The Sundance Film Festival has grown at a record pace over the past three years, with year-on-year increases in attendance, wages, jobs created, tax revenue and economic impact for Utah. This years festival generated more than $191 million in economic activity, more than half of which was in wages for Utah workers.
The festival also saw record attendance levels, with more than 124,000 people visiting the 11-day event in January – up a whopping 73% from the year before and nearly triple the attendance from 2016.
According to a new report from the University of Utah (read it here), the economic impact of this years festival was up more than 26% from the $151.5 million produced in 2017, which was more than double the $72.5 million produced in 2016.
“Spending during the Sundance Film Festival generates many positive economic benefits,” the report states. “Tourism-related industries are beneficiaries of spending that would not otherwise be part of the states economy, and that spending entering the state induces additional spending as companies hire additional labor, increase their capacity, and purchase the goods that are necessary to accommodate the additional visitors.”
This year, the festival created 3,323 jobs for Utah residents – nearly 20% more than last year and more than double the number of jobs in 2016. This year, the festival in Park City produced $100 million in wages, compared to $79 million last year and $43 million the year before.
The report also found that the festival is producing more state and local tax revenue than ever before: $19.2 million this year, compared to $14 million last year and $7.9 million in 2016.
Out-of-state spending topped $156 million this year, though only 36% of those who attended came from outside Utah. Most of that – $62 million – was spent on lodging; $30 million on meals; nearly $38 million on recreation and entertainment, and over $17 million on car rentals and other transportation. The average out-of-state visitor spent about $3,500 during their stay. The average Utahan spent only $334.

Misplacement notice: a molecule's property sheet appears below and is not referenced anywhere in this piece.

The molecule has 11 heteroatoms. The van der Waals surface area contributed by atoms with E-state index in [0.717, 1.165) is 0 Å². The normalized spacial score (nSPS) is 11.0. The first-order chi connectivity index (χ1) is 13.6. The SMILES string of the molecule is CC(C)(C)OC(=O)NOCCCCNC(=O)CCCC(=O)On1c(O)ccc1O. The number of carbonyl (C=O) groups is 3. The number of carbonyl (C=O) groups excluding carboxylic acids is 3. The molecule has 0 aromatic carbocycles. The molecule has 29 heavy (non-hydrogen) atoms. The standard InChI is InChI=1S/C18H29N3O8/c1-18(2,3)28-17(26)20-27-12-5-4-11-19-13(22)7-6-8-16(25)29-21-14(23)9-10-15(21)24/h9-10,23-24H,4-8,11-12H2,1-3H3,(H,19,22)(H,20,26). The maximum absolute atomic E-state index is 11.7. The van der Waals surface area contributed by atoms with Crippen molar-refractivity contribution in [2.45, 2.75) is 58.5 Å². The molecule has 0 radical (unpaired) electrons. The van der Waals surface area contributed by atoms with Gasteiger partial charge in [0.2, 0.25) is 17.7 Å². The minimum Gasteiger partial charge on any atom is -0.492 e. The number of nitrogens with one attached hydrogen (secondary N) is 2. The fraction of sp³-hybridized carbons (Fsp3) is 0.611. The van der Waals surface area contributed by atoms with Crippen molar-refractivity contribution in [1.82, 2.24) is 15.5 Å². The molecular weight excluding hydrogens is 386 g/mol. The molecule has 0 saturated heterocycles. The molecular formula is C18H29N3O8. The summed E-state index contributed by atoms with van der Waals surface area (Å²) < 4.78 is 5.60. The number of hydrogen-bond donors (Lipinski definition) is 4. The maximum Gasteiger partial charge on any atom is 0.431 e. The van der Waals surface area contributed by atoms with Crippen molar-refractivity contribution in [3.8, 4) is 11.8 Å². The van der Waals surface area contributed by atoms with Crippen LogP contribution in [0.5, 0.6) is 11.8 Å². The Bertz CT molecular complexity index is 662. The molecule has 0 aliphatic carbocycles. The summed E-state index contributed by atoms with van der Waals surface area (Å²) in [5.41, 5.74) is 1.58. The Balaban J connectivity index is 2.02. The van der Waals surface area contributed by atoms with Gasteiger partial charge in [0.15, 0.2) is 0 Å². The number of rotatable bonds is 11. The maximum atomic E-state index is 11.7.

Nearly three in four had attended at least one Sundance fest before, and nine out of 10 said theyd definitely or probably return again.
The report also found that the festival draws an older, smarter and upscale crowd, most of whom were women. Nearly half of those who attended had bachelors degrees, 23% had masters degrees, and nearly 9% had doctorate or other post-graduate degrees, while fewer than 3% only had high school degrees or less. Fifty-nine percent of attendees were women. Those ages 26-64 made up over 78% of the attendees, while and only one-tenth of 1% were under 18.
Over half of the attendees made $50,000-$200,000 a year, with only 12% making less than $35,000. Over 15% of all attendees – and more than 28% of the out-of-staters – had incomes of over $300,000. Less than 12% of the attendees were employed in the entertainment industry, though more than 27% of the out-of-state visitors were employed in the industry.
Californians made up the lions share of the out-of-staters, accounting for nearly 37% of the non-Utahans. Canadians accounted for over 37% of the foreign visitors, followed by the U.K. (12%) and Australia (10%).